The Altitude Centre

So it is safe to say I have been pretty busy recently! Rewind to a year ago, I was a slave to the road, chasing faster marathon times and not really making much time for anything else. I have spoken quite a lot now about how I have lost the love for chasing times and I have now fallen into the world of trail, ultras & mountain running! Back in June I took on perhaps my biggest challenge to date, a 60km mountain run as part of the Adidas Infinite Trails Race.

As much as I love living in London, unfortunately it can make training for a mountain race quite difficult, yes we have some pretty tasty hills but it isn’t quite the same and there are so many other factors to think about, including altitude. Races that are altitude are a completely different ball game, once you reach a certain level of altitude (approx 2700m) the percentage of oxygen in the air drops significantly (from around 21% at sea level, to 15%) which will have a big affect on how your body uses oxygen when you run and means that you will feel like you have to work harder than usual, but not necessarily seeing this reflected in your pace/times.

On the short notice I had for Infinite Trials, I wanted to make sure I was doing everything I could to get ready, and after reaching out, I was very fortunate that The Altitude Centre invited me along to their clinic in Bank, London to use their facilities and help me to prepare. I have no doubt that the sessions I did made a difference and not only helped me to adapt to altitude better, but also helped to improve my aerobic endurance in general. I was in there 5/6 days a week, taking part in classes, recovery cycles and using the POD to expose my body to different altitudes. I will be honest, it wasn’t the most structured plan, but I was just doing what I could in a short space of time, however.. we have partnered up again, and this time we have more time to prepare and have put a proper plan in place!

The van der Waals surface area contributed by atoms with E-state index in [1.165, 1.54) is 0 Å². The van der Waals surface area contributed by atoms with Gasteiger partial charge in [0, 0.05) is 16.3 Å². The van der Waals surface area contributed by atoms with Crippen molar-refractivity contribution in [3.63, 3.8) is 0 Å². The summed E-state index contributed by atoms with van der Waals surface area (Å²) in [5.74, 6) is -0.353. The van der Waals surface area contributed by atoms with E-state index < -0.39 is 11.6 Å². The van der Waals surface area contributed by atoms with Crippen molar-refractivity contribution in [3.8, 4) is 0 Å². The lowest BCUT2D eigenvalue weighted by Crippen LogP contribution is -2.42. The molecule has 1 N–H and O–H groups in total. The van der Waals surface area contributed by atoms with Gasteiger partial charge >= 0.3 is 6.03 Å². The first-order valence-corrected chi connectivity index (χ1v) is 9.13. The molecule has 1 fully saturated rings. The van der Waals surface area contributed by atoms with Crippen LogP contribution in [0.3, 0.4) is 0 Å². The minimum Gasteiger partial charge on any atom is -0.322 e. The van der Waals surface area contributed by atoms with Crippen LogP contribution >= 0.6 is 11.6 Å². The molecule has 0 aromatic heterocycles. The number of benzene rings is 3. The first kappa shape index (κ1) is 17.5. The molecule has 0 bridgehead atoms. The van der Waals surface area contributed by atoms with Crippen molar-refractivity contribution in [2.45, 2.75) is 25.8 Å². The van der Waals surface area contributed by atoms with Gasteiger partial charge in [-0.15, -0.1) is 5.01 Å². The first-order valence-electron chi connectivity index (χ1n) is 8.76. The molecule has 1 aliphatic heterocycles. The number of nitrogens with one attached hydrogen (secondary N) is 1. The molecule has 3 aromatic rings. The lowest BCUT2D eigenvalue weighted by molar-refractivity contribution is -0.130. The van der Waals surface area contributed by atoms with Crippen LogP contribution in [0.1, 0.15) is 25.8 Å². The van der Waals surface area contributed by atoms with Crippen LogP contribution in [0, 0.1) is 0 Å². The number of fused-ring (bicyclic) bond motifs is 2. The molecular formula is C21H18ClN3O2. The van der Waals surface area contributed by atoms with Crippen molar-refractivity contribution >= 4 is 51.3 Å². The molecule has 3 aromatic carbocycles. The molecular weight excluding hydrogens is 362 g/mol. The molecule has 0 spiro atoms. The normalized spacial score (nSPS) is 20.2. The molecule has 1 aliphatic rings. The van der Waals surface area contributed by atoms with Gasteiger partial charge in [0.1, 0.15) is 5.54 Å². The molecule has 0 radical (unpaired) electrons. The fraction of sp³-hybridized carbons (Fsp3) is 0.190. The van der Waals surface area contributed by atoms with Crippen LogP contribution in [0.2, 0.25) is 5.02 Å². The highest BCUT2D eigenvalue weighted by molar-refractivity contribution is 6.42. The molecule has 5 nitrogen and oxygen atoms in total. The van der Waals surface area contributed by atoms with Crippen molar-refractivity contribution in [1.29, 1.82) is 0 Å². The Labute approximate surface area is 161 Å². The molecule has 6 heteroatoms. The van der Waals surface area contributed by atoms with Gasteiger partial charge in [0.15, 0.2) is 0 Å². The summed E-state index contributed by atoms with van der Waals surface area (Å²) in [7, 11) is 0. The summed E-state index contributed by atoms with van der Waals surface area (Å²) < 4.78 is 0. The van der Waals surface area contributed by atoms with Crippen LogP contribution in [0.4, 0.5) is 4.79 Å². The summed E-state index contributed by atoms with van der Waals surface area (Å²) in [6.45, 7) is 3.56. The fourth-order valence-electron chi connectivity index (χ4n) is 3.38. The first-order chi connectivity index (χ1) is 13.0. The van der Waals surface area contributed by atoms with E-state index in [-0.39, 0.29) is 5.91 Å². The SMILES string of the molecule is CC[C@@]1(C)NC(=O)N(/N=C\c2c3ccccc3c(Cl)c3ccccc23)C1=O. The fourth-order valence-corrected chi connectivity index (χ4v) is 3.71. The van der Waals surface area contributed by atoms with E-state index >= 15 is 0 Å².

If you follow me on Instagram you may have seen that recently I announced my next challenge for 2019, and that is that in October I will be heading to Jordan (#JordanInJordan) to take on my first multistage, 250km ultramarathon with Ultra X. Now, although I will not be climbing mountains or running at altitude, there have been a number of studies done now about how training at altitude can have a significant improvement on your overall aerobic fitness. This is why Olympic athletes spend months of their training blocks at altitude camps, so they can reap the benefits when they are back at sea level.. but unfortunately for most of us we don’t have the time or money to disappear off for weeks at a time, which is where The Altitude Centre comes in!

So, this week after a well deserved break post Infinite Trails & Race to the Stones, I headed back to the centre to get a plan put in place, which hopefully alongside all my other training will get me in the best shape possible ahead of my next challenge. Unfortunately as with all good plans, you need to know where your starting point is, which meant for my first session back I had to do a fitness test, GREAT!

 

To begin with, we ran through a series of health tests (you know, to make sure I wasn’t going to keel over on the treadmill) 

**Full Disclosure – I am still in recovery from my last two ultra marathons, I know that my body is tired, my HR is higher than usual on runs and my fitness levels have dropped. So perhaps if I had done the test when I was fully fit, the results would have been slightly different, however this is where I am at currently so its still a good base to work from**

Health Test Results

Blood Pressure 

Systolic blood pressure: 132 mmHG – Pre-Hypertensive 

Diastolic blood pressure: 79 mmHG –  Optimal 

Systollic – Pre-Hypertensive: Systolic blood pressure represents the highest blood pressure your system is exposed to. As such, NHS guidelines recommend systolic blood pressure should be under 120 mmHg. Your blood pressure, as measured today was higher than optimal, known as pre-hypertensive. Whilst this could be transiently caused by stress or caffeine** , you may wish to have this checked by a medical professional. Remember that at altitude, it is likely your blood pressure will rise further due to the low availability of oxygen.